Final, literary, Dublin day

The slave from Waiting for Godot thinking

I tried to make my last day in Dublin as literary as possible – the bits not spent traveling back from Galway, at least. I finally found a decently priced copy of Joyce’s Dubliners and an assembly of Wilde’s more political works. This happened within a few minutes of my return to Dublin, a city that seems enormously grimier after having spent a day in Galway and another on Inis Mór.

Books in hand, I wandered to Merrion Square. Beside the grotesque statue of Oscar Wilde in one corner, I read his Ballad of Reading Gaol. As an appreciator of Coleridge’s Rime of the Ancient Mariner, I saw the many thematic and poetic semblances. That said, I think Coleridge’s theological position – based on the virtue of appreciating all living creatures – is rather more promising that Wilde’s despairing hope that God will set it all right in the end. God as a balancer of worldly injustices is very appealing, since it saves us from the need to ever fight for our beliefs, insofar as that means forcing them on others. When we no longer have that conceptual crutch, difference becomes much harder to deal with. In any case, I had to use my hostel earplugs to reduce the strain from a massive throng of talkative Spanish tourists on my ability to appreciate this most sonic poem acoustically.

I had dinner at a place called Cornocopia, on Wicklow Street, recommended as an all-vegetarian restaurant. I had a kind of sweet potato curry dish and their red pepper soup, both dishes I was likely to appreciate, but found both uninspiring. The service was curt, bordering on sharp, and the general atmosphere was one of hasty expulsion for the milking of new customers. Vegetarians in Dublin should steer clear; try Gruel, on Dame Street, instead.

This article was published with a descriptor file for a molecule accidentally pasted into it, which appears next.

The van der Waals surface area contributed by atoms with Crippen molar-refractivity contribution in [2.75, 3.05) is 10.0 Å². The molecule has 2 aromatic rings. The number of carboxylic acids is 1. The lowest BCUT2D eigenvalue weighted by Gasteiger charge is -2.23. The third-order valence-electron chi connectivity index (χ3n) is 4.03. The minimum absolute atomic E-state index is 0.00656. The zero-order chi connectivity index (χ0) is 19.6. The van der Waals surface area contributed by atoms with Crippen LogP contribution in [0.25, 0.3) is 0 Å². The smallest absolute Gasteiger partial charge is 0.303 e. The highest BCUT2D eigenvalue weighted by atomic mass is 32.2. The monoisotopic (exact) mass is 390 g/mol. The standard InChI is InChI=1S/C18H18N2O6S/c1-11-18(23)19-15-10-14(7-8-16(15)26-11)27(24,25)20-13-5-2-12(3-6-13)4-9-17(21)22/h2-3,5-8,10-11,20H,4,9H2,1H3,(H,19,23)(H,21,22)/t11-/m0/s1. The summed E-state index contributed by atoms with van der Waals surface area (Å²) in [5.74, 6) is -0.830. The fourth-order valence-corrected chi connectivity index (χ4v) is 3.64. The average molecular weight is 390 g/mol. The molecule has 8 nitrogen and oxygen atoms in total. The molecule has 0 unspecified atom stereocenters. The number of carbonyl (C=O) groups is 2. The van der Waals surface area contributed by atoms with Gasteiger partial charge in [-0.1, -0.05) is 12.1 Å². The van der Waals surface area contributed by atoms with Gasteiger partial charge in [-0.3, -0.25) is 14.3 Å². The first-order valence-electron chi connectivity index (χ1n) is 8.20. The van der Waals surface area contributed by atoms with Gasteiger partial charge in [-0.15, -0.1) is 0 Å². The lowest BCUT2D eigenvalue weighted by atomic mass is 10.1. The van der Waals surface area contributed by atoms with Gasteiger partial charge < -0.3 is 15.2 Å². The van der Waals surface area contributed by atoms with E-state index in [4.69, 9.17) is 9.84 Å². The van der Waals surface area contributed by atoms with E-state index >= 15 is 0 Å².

After dinner, I read half of Dubliners on the grounds of Trinity before attending quite an excellent performance of Beckett’s Waiting for Godot at the Player’s Theatre, within that campus. It was an emphatic, emotive, and effective production. P.J. Dunlevy was especially effective as the bald-headed and over-emphatic Pozzo. At several points, he struck the exact expression of the despairing mayor from The Nightmare Before Christmas. I had never seen the play before, but the interplay between Vladimir and Estragon reminded me both of the drama of Steinbeck and Tom Stoppard.

All told, it was a worthwhile day of additions to my Dublin set of memories. I might be able to squeeze one quick final visit in before my bus to the airport tomorrow, but that depends somewhat on my ability to fight of the demons of sleeplessness for another morning.

I should be back in Oxford late tomorrow.

Author: Milan

In the spring of 2005, I graduated from the University of British Columbia with a degree in International Relations and a general focus in the area of environmental politics. In the fall of 2005, I began reading for an M.Phil in IR at Wadham College, Oxford. Outside school, I am very interested in photography, writing, and the outdoors. I am writing this blog to keep in touch with friends and family around the world, provide a more personal view of graduate student life in Oxford, and pass on some lessons I've learned here.

3 thoughts on “Final, literary, Dublin day”

  1. “This too I know–and wise it were
    If each could know the same–
    That every prison that men build
    Is built with bricks of shame,
    And bound with bars lest Christ should see
    How men their brothers maim.

    With bars they blur the gracious moon,
    And blind the goodly sun:
    And they do well to hide their Hell,
    For in it things are done
    That Son of God nor son of Man
    Ever should look upon!”

    Reminds you a bit of a certain notorious prison on the Isle of Cuba, does it not?

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